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FCC threatens fines against man for using cameras on T-Mobile frequencies

The wireless operator complained about alleged interference last year.

The wireless operator complained about alleged interference last year.

An engineer climbs a wireless network tower.
An engineer climbs a wireless network tower. (Photo courtesy T-Mobile US/Deutsche Telekom, Graphic by The Desk)

The Federal Communications Commission (FCC) has threatened to issue financial penalties against a Pennsylvania man whose surveillance cameras are allegedly interfering with radio frequencies used by T-Mobile.

Last week, the FCC issued a citation against York resident Luis Martinez that orders him to stop using the cameras or face potential fines of $23,727 for every day that the cameras are in operation.

The citation stems from a complaint filed by T-Mobile in May 2022 that said someone in the York area was using electronic devices that interfered with its 2.5 Gigahertz (GHz) radio spectrum. T-Mobile obtained the rights to use that part of the spectrum four months after the complaint was filed, though due to bottlenecks at the FCC, it doesn’t actually hold licenses to transmit on 2.5 GHz radio frequencies.

Someone who is apparently transmitting on the 2.5 GHz frequencies is Martinez, according to the FCC order, who may be using surveillance cameras erroneously marketed as working on the 2.4 GHz spectrum. Those devices are commonly and legally sold, and use the same radio spectrum as wireless Internet routers and cordless telephones.

Agents with the FCC’s Enforcement Bureau visited Martinez’s home in York and located surveillance cameras that appeared to be interfering with the 2.5 GHz network that was eventually awarded to T-Mobile. Those agents later provided Martinez with a video supplied by T-Mobile that offered instructions on how to modify the radio frequencies used by the cameras, and Martinez agreed to disconnect a camera at the rear of his property.

But the interference continued, the FCC says, because Martinez apparently didn’t change the settings on two other cameras. In October, T-Mobile again complained to the FCC that the interference continued. Agents visited Martinez’s home a second time, and confirmed that the interference stopped when the surveillance system was turned off entirely.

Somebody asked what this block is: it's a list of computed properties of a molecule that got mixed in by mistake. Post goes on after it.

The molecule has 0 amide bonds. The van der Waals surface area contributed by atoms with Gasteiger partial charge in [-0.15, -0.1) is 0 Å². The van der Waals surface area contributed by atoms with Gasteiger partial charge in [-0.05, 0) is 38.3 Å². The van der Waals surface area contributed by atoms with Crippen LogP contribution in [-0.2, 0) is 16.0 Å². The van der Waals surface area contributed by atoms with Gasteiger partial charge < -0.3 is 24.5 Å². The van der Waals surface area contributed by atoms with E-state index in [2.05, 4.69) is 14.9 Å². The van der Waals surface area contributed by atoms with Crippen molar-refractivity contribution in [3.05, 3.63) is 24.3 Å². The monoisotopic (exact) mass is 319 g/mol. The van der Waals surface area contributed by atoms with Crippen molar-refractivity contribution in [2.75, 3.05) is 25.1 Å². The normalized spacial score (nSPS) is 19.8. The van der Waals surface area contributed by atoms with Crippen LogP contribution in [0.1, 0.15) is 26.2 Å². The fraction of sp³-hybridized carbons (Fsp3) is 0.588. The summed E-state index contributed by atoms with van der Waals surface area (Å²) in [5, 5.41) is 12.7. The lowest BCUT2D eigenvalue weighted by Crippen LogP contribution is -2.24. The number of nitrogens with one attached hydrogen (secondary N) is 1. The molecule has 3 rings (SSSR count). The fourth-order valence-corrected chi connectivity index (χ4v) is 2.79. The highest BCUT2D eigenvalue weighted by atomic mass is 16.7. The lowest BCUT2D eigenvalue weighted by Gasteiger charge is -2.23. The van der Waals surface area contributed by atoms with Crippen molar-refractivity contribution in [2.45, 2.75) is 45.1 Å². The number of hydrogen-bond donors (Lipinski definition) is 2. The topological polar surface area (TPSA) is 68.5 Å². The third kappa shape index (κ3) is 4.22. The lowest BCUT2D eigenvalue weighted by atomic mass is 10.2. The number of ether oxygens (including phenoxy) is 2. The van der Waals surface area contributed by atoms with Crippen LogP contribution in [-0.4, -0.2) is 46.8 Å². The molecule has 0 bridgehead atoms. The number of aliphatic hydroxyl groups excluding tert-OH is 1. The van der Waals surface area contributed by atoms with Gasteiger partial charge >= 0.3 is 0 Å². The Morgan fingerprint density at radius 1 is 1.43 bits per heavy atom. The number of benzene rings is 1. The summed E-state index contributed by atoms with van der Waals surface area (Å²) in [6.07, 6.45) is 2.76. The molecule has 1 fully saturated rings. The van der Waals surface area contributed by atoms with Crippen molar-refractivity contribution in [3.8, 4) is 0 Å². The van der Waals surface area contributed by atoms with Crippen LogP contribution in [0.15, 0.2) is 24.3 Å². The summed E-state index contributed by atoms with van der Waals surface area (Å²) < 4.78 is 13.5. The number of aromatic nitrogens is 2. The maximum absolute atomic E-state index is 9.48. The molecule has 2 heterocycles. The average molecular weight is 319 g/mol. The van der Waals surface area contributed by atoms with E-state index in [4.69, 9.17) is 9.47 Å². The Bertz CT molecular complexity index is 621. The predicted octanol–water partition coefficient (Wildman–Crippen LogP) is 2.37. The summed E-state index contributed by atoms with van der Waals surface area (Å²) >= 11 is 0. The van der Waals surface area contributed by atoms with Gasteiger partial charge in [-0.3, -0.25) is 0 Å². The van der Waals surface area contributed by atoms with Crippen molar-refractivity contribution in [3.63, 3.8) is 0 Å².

Martinez allegedly turned some or all of the system on at least two more times, prompting fresh complaints from T-Mobile. The FCC later determined Martinez was deliberately using surveillance cameras with full knowledge that they interfered with T-Mobile’s network, apparently ignoring pleas from both the wireless company and the federal agency to fix things or stop using them.

The FCC citation issued this month doesn’t impose any immediate fines against Martinez; instead, it orders him to take affirmative steps to stop interfering with the radio spectrum set aside for T-Mobile, and to respond either in writing, by phone or in person with a promise that the situation has been resolved.

But if he doesn’t do all of those things, and stick to it, the FCC says it will move forward with fines, which could see Martinez liable for tens of thousands, if not hundreds of thousands, of dollars in financial penalties.

“The Commission is charged with protecting licensed radio operations from harmful interference,” a spokesperson for the FCC wrote in the order. “Harmful interference to wireless providers, such as T-Mobile, is particularly problematic in that it can interfere with 911 service and undermines the Commission’s ability to manage the nation’s radio spectrum.”

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About the Author:

Matthew Keys

Matthew Keys is the publisher of The Desk and reports on the business and policy matters involving the broadcast television, streaming video and radio industries. He previously worked for Thomson Reuters, Disney-ABC, Tribune Broadcasting and McNaughton Newspapers. Matthew is based in Northern California, has won numerous awards in the field of journalism, and is a member of IRE (Investigative Reporters and Editors).